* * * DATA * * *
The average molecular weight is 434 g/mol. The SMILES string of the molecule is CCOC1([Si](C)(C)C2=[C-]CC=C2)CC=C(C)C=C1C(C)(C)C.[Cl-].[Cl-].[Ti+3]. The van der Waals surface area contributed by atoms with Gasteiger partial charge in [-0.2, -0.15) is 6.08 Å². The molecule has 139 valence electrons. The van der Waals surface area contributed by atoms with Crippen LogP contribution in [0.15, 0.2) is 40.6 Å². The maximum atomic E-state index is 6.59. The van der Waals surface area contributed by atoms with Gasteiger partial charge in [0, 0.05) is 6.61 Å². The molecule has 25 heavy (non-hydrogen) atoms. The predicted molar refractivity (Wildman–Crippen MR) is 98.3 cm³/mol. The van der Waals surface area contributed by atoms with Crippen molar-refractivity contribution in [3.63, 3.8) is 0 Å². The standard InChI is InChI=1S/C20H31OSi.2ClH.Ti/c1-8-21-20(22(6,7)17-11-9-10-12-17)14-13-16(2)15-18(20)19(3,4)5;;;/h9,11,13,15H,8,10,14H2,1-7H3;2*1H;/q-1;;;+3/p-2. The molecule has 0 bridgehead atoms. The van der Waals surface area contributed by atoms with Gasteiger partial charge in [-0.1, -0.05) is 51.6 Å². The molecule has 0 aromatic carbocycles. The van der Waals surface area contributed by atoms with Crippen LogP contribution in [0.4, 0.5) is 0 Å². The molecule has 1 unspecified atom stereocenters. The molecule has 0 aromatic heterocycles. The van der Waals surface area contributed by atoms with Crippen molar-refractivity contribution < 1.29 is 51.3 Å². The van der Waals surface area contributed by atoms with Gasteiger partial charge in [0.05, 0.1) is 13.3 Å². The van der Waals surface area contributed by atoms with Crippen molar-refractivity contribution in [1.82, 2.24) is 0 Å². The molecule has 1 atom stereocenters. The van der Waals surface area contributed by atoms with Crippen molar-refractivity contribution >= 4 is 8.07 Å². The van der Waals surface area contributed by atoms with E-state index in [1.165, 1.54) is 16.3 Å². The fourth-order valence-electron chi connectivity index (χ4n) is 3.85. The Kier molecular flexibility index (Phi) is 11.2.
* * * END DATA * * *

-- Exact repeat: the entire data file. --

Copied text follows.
The average molecular weight is 434 g/mol. The SMILES string of the molecule is CCOC1([Si](C)(C)C2=[C-]CC=C2)CC=C(C)C=C1C(C)(C)C.[Cl-].[Cl-].[Ti+3]. The van der Waals surface area contributed by atoms with Gasteiger partial charge in [-0.2, -0.15) is 6.08 Å². The molecule has 139 valence electrons. The van der Waals surface area contributed by atoms with Crippen LogP contribution in [0.15, 0.2) is 40.6 Å². The maximum atomic E-state index is 6.59. The van der Waals surface area contributed by atoms with Gasteiger partial charge in [0, 0.05) is 6.61 Å². The molecule has 25 heavy (non-hydrogen) atoms. The predicted molar refractivity (Wildman–Crippen MR) is 98.3 cm³/mol. The van der Waals surface area contributed by atoms with Crippen molar-refractivity contribution in [3.63, 3.8) is 0 Å². The standard InChI is InChI=1S/C20H31OSi.2ClH.Ti/c1-8-21-20(22(6,7)17-11-9-10-12-17)14-13-16(2)15-18(20)19(3,4)5;;;/h9,11,13,15H,8,10,14H2,1-7H3;2*1H;/q-1;;;+3/p-2. The molecule has 0 bridgehead atoms. The van der Waals surface area contributed by atoms with Gasteiger partial charge in [-0.1, -0.05) is 51.6 Å². The molecule has 0 aromatic carbocycles. The van der Waals surface area contributed by atoms with Crippen LogP contribution in [0.4, 0.5) is 0 Å². The molecule has 1 unspecified atom stereocenters. The molecule has 0 aromatic heterocycles. The van der Waals surface area contributed by atoms with Crippen molar-refractivity contribution < 1.29 is 51.3 Å². The van der Waals surface area contributed by atoms with Gasteiger partial charge in [0.05, 0.1) is 13.3 Å². The van der Waals surface area contributed by atoms with Crippen molar-refractivity contribution in [1.82, 2.24) is 0 Å². The molecule has 1 atom stereocenters. The van der Waals surface area contributed by atoms with Crippen molar-refractivity contribution >= 4 is 8.07 Å². The van der Waals surface area contributed by atoms with E-state index in [1.165, 1.54) is 16.3 Å². The fourth-order valence-electron chi connectivity index (χ4n) is 3.85. The Kier molecular flexibility index (Phi) is 11.2.